By Jamie McGeever and Sujata Rao
LONDON, Dec 15 (Reuters) - The world’s biggest emerging markets have run down their foreign exchange reserves by more than half a trillion dollars this year, as policymakers seek to mitigate capital outflows stemming from the oil and commodity price slump.
Data compiled by Reuters show that central bank reserves in 15 of the largest emerging economies are down $514.1 billion from the end of last year, including $400 billion from China.
Emerging markets are on course to record their first year of net capital outflows since 1988, according to the Institute of International Finance. It estimates a net outflow of $540 billion.
Renewed weakness in commodity and oil prices in recent weeks has revived investors’ concerns over the economic and financial health of many of these countries, compounding the downward pressure on growth, their currencies and reserves.
“FX reserve depletion will continue as a theme broadly speaking, not only in China but outside China,” said Nikolaos Panigirtzoglou, strategist at JP Morgan.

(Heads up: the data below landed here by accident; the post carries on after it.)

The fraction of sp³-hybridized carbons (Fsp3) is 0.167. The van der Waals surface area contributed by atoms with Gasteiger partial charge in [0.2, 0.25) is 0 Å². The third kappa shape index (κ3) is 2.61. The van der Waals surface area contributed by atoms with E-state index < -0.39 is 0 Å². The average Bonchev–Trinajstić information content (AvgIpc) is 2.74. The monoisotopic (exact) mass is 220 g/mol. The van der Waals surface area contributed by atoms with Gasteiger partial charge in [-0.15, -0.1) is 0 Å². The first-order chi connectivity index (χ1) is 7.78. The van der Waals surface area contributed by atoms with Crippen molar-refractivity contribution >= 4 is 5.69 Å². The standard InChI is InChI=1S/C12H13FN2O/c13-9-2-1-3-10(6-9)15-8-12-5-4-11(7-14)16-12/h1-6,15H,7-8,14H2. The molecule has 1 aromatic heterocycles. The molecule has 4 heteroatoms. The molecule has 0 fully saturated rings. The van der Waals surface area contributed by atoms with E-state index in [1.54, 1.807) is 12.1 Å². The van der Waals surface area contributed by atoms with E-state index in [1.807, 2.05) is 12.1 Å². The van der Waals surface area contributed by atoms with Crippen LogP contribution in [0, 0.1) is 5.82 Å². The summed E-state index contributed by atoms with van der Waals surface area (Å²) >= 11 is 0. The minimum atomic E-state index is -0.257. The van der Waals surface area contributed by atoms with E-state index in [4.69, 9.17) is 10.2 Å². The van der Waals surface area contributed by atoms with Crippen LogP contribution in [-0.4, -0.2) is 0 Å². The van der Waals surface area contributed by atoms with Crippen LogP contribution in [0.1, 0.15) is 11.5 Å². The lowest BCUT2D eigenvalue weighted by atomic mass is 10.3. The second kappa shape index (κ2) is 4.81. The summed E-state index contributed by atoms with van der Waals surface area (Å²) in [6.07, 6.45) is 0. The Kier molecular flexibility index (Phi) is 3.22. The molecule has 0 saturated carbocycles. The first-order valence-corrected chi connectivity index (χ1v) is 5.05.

“The weaker renminbi has become the de facto benchmark for emerging market FX. There’s only one way to go for EM currencies, and that’s down.”
The pressure is widespread across emerging markets, even if the root causes vary from country to country. Triggers range from economic and financial market concern in China, the oil price collapse in Saudi Arabia, and oil, political turmoil and economic sanctions in Russia.
Most emerging currencies have fallen against the dollar this year, with some, such as the Brazilian real, hitting record lows. That has forced many central banks to intervene in currency markets to stem the volatility.
China, which carried out a 2 percent mini-devaluation in August, has guided the yuan to 4-1/2 year lows and launched a new trade-weighted yuan FX index.
The IIF estimates that emerging market financial portfolio outflows, which comprise a large part of overall capital flows, amounted to $3.5 billion in November, the fourth monthly exodus out of five.
This year is shaping up to be the worst year of portfolio flows in the sector since 2008, it says.
Bank of America Merrill Lynch estimates that $70 billion has left EM equity funds so far this year and $24 billion has exited EM debt funds.
Reporting by Jamie McGeever and Sujata Rao; Editing by Catherine Evans